“I just object to having a bunch more people out there”
The headline is from a Medora-area resident quoted in this article about local push back against a planned property development, including housing and restaurants, to be built to help serve soaring demand in western North Dakota caused by the oil boom.
I think the statement, and the attitude it represents, strikes to the heart of the friction caused by the oil boom. It’s not the crime, which isn’t nearly as bad as hysterical media reports have made it out to be. It’s not the traffic or the roads which, while frustrating, are already being addressed by the state (though, admittedly, more solutions are needed).
The oil boom is not the problem. We can rise to the challenges the oil boom represents. We can make roads bigger. The stores and the hosing will come to meet demand. We can hire more cops to police a bigger population. The problem is that a lot of people in western North Dakota don’t want to see their communities grow.
Here’s another example from the Associated Press. “We’re making the best of it,” says Kerry Finsass about the resurrection of Dore a western ND “ghost town” where she lives, “but it doesn’t mean we like it.”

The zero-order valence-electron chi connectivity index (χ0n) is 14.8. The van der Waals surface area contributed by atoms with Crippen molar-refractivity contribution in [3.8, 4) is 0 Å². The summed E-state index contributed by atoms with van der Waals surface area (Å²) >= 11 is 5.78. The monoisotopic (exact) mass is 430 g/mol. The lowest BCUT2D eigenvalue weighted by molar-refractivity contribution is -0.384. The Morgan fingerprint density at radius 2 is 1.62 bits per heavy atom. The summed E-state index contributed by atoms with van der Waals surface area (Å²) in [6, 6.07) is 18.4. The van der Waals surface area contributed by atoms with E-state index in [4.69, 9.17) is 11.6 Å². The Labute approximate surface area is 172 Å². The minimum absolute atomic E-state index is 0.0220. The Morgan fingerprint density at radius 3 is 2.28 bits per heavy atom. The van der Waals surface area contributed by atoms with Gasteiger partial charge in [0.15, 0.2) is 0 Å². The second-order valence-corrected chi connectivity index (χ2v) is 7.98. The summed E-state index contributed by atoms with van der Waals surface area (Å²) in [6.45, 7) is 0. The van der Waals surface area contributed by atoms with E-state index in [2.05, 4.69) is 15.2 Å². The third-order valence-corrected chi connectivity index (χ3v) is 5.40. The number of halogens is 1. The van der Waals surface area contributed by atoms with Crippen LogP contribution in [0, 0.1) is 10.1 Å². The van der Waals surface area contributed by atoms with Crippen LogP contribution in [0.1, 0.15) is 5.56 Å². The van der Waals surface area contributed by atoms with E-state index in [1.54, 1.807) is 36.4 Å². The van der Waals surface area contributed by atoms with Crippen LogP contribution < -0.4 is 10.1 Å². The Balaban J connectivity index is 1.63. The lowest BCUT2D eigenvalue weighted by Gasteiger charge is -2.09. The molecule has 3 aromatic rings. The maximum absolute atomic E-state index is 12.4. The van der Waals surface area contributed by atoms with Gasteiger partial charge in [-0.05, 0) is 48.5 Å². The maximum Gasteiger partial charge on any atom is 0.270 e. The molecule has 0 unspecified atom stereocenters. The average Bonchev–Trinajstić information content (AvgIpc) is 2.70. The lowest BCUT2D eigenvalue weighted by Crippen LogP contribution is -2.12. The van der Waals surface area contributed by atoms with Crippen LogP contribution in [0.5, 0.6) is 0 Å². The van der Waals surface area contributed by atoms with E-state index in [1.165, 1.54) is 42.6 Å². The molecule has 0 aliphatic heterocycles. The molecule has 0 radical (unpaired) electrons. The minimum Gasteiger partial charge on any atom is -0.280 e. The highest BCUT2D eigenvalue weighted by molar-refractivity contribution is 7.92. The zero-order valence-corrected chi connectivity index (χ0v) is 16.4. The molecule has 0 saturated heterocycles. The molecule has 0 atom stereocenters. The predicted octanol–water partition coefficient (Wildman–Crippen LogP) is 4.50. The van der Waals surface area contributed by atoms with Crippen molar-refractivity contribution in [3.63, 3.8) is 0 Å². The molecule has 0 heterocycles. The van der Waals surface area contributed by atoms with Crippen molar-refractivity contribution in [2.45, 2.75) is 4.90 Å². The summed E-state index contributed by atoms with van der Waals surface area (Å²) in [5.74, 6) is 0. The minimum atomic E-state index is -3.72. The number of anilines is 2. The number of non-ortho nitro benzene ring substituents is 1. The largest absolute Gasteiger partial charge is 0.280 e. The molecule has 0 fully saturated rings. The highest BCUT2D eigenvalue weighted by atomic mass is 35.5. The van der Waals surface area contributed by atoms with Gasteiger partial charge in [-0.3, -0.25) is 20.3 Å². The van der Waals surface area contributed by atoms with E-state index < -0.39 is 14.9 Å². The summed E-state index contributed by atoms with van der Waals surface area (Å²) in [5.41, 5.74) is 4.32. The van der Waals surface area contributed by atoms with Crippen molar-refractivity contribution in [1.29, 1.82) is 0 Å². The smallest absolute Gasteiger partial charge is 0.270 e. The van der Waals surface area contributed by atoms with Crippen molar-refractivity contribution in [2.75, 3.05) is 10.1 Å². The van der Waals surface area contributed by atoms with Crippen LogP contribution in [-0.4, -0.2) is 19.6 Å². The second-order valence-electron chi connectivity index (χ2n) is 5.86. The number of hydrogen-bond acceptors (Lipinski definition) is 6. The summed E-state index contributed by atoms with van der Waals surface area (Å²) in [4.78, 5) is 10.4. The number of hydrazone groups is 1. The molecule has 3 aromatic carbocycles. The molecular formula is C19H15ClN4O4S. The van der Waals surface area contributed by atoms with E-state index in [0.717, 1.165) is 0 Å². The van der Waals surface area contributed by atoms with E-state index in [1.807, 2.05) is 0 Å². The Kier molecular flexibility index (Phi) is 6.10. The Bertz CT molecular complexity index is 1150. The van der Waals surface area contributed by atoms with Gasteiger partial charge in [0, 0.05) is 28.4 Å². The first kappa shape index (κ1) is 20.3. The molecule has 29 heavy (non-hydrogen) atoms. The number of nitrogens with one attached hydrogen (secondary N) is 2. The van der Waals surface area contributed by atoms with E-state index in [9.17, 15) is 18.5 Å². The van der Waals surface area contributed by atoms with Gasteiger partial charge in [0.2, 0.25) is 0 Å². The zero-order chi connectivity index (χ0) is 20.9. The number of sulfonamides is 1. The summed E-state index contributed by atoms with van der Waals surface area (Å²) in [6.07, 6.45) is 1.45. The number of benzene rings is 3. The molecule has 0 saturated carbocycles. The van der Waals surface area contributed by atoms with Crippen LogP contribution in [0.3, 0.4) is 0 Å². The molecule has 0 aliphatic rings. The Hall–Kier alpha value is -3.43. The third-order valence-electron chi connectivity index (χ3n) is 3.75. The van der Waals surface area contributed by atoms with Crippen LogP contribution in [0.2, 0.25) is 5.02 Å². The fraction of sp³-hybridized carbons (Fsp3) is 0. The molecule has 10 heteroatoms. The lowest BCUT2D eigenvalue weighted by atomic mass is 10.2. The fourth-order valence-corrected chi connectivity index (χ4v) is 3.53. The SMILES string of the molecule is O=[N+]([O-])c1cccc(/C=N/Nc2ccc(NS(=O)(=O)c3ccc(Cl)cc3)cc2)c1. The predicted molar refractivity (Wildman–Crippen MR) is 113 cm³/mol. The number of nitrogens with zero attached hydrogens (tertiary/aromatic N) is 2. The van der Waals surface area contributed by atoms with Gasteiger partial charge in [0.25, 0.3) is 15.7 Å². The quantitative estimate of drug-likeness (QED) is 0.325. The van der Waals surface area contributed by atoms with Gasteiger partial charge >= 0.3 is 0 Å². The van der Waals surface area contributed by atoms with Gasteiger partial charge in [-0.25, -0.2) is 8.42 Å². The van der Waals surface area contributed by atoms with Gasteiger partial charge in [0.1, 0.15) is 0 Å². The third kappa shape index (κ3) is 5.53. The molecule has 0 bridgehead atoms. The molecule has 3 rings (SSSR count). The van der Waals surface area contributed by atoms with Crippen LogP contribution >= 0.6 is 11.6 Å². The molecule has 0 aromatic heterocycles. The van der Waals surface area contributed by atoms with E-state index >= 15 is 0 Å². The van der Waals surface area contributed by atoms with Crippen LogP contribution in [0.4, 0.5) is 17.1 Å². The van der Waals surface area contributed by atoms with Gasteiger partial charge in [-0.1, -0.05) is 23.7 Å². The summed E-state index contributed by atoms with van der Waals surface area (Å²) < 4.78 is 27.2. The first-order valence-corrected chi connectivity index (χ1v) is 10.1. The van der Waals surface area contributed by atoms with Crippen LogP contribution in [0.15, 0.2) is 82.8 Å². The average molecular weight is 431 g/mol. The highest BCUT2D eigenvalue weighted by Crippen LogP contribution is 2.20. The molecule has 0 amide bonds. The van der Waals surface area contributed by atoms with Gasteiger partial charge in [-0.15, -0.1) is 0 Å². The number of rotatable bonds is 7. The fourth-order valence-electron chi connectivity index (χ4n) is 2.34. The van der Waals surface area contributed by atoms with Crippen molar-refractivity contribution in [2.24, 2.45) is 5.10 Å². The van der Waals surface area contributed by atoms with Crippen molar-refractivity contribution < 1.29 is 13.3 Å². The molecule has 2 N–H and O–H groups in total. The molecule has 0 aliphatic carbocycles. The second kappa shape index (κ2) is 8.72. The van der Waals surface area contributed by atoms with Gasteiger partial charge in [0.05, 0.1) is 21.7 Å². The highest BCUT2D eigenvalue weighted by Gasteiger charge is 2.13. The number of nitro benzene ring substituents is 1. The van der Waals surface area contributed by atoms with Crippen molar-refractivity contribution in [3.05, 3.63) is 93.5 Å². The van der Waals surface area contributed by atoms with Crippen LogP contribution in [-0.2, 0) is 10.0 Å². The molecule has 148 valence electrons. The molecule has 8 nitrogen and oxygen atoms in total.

It’s hard not to be sympathetic. The sort of person who lives in a small community in western North Dakota is not the sort of person who likes the “hustle and bustle” of life. They like a quieter, slower pace of life. So when an oil boom, and all the commerce and social activity that goes along with it, finds them they resent it. Especially if they don’t own any mineral rights.
But this attitude has been very hurtful. It is that attitude that has led western communities to ban man camps, the temporary housing built by the oil industry for workers. It is that attitude that has led to bans and restrictions on the use of campers for housing. Now that attitude is trying to kill off actual property development aimed at providing more permanent housing.
There’s a point at which legitimate concern about protecting a community turns into parochial disdain for “outsiders.”
But it can’t be that way. We can’t deny mineral rights owners their opportunity to profit from their property, we can’t turn away people who are coming to our state to live and work and prosper and we can’t throw a monkey wrench into the progress and economic growth brought by the oil boom because some want their communities to remain the small (and, frankly, dying) communities they were before.Tags: bakken, medora, North Dakota News, oil